Lunenburg has the distinct honour of being a UNESCO World Heritage Site. This honor is reserved for locations of unique, cultural significance or natural beauty. Lunenburg is one of two, urban World Heritage Sites in continental North America (Old Quebec is the other).
The town achieved UNESCO distinction for its well-planned conception as a fishing village and the remarkable conservation of its original town-centre: a colonial harbour-settlement with impressive wooden architecture. In short, Lunenburg is the world’s best-preserved, British-colonial fishing village – and the Lunenburg Opera House (LOH) sits at its centre.
The LOH was built by the Independent Order of the Odd Fellows (IOOF): a fraternal order, originating in Britain and chapters throughout North America. The cornerstone of the LOH was laid in 1907, with its first performance in January 1909.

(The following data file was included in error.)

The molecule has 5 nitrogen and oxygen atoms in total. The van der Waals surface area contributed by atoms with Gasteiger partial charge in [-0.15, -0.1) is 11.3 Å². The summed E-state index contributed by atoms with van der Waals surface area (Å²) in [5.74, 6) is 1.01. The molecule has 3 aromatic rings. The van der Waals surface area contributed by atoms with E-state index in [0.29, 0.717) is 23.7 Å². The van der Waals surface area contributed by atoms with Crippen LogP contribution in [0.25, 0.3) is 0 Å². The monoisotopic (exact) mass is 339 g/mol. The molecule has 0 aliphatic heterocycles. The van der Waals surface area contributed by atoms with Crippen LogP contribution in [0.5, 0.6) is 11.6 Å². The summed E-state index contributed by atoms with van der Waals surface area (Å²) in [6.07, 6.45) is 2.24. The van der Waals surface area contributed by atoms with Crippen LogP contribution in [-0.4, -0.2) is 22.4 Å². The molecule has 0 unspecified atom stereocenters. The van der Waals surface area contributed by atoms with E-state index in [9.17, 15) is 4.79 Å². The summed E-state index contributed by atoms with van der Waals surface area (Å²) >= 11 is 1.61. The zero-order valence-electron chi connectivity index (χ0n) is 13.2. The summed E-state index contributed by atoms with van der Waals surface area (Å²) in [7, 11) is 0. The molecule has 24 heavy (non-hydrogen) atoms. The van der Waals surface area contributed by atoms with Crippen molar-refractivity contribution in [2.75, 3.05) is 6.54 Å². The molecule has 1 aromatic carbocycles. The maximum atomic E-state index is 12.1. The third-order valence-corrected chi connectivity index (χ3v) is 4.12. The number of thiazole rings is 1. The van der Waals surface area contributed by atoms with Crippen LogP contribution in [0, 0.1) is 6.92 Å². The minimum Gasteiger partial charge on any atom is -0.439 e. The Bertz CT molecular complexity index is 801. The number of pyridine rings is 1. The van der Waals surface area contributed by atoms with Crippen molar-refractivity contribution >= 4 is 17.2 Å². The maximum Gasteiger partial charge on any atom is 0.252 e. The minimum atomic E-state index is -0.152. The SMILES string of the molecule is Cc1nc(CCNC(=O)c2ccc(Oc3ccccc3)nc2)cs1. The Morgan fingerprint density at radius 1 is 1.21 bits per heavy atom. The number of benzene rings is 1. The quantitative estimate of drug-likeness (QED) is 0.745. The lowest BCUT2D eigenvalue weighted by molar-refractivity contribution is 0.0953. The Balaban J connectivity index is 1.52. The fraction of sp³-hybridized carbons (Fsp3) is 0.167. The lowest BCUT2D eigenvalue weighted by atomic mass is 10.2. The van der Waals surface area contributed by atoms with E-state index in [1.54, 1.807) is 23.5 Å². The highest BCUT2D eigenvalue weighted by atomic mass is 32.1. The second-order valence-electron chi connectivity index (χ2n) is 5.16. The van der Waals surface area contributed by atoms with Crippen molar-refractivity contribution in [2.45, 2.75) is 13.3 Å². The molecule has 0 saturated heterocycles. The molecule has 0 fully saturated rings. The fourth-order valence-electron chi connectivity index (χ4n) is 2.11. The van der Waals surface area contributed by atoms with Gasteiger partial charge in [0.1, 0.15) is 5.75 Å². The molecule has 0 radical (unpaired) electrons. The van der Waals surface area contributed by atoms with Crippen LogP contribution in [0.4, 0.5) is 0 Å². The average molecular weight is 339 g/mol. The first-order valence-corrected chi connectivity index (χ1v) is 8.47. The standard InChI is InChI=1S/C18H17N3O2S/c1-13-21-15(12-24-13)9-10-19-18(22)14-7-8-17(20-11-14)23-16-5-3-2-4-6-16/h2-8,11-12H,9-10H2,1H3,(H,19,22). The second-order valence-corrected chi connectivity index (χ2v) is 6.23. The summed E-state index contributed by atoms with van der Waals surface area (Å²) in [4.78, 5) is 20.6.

The ingenuity of Lunenburg’s fine shipbuilders and craftsmen (who built the LOH) is evidenced by the unique, architectural features that enhance both the acoustics and aesthetics of the building. The floor’s joists are laminated and made to curve in the direction of the stage, they provide support to the dished floor above while simultaneously enhancing the acoustics. The joists mimic the hidden framework that one might find beneath the facade of a guitar or inside the hull of a schooner. The exterior is simple but majestic – a testament to the sensibilities of the South Shore.